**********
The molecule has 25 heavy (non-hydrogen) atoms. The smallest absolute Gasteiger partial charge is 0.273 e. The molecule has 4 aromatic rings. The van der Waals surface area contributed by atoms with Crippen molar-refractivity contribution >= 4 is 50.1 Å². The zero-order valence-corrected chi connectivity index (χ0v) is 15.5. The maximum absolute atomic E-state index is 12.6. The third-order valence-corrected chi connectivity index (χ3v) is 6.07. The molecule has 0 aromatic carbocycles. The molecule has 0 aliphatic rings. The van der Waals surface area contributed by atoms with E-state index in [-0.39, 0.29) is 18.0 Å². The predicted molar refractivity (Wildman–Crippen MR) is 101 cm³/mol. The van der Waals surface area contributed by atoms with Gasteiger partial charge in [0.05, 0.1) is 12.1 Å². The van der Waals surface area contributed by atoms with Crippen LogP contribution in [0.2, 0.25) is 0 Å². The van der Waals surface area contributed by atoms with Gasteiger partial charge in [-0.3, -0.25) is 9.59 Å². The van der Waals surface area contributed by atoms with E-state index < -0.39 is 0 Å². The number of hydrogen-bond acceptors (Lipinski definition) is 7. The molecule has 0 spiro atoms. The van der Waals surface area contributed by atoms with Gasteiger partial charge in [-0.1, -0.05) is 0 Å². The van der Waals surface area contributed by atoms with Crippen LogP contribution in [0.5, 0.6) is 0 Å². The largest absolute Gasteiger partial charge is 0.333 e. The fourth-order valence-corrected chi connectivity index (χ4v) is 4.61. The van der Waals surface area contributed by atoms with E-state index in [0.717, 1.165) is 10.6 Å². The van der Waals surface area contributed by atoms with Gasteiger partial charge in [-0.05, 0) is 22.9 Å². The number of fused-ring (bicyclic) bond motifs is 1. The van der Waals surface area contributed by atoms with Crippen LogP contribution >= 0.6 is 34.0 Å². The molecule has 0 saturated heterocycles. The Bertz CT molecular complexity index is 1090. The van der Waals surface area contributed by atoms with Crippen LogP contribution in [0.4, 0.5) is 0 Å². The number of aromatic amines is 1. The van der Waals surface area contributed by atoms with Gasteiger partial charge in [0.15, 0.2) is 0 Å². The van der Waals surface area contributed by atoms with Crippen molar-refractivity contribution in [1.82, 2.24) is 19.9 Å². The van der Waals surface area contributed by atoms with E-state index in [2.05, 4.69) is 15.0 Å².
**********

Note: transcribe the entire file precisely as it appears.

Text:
The molecule has 25 heavy (non-hydrogen) atoms. The smallest absolute Gasteiger partial charge is 0.273 e. The molecule has 4 aromatic rings. The van der Waals surface area contributed by atoms with Crippen molar-refractivity contribution >= 4 is 50.1 Å². The zero-order valence-corrected chi connectivity index (χ0v) is 15.5. The maximum absolute atomic E-state index is 12.6. The third-order valence-corrected chi connectivity index (χ3v) is 6.07. The molecule has 0 aromatic carbocycles. The molecule has 0 aliphatic rings. The van der Waals surface area contributed by atoms with E-state index in [-0.39, 0.29) is 18.0 Å². The predicted molar refractivity (Wildman–Crippen MR) is 101 cm³/mol. The van der Waals surface area contributed by atoms with Gasteiger partial charge in [0.05, 0.1) is 12.1 Å². The van der Waals surface area contributed by atoms with Crippen LogP contribution in [0.2, 0.25) is 0 Å². The van der Waals surface area contributed by atoms with Gasteiger partial charge in [-0.3, -0.25) is 9.59 Å². The van der Waals surface area contributed by atoms with E-state index < -0.39 is 0 Å². The number of hydrogen-bond acceptors (Lipinski definition) is 7. The molecule has 0 spiro atoms. The van der Waals surface area contributed by atoms with Gasteiger partial charge in [-0.1, -0.05) is 0 Å². The van der Waals surface area contributed by atoms with Crippen LogP contribution in [0.5, 0.6) is 0 Å². The largest absolute Gasteiger partial charge is 0.333 e. The fourth-order valence-corrected chi connectivity index (χ4v) is 4.61. The van der Waals surface area contributed by atoms with E-state index in [0.717, 1.165) is 10.6 Å². The van der Waals surface area contributed by atoms with Gasteiger partial charge in [-0.05, 0) is 22.9 Å². The number of fused-ring (bicyclic) bond motifs is 1. The van der Waals surface area contributed by atoms with Crippen LogP contribution >= 0.6 is 34.0 Å². The molecule has 0 saturated heterocycles. The Bertz CT molecular complexity index is 1090. The van der Waals surface area contributed by atoms with Crippen LogP contribution in [0.4, 0.5) is 0 Å². The number of aromatic amines is 1. The van der Waals surface area contributed by atoms with Gasteiger partial charge in [0.15, 0.2) is 0 Å². The van der Waals surface area contributed by atoms with Crippen molar-refractivity contribution in [1.82, 2.24) is 19.9 Å². The van der Waals surface area contributed by atoms with E-state index in [2.05, 4.69) is 15.0 Å².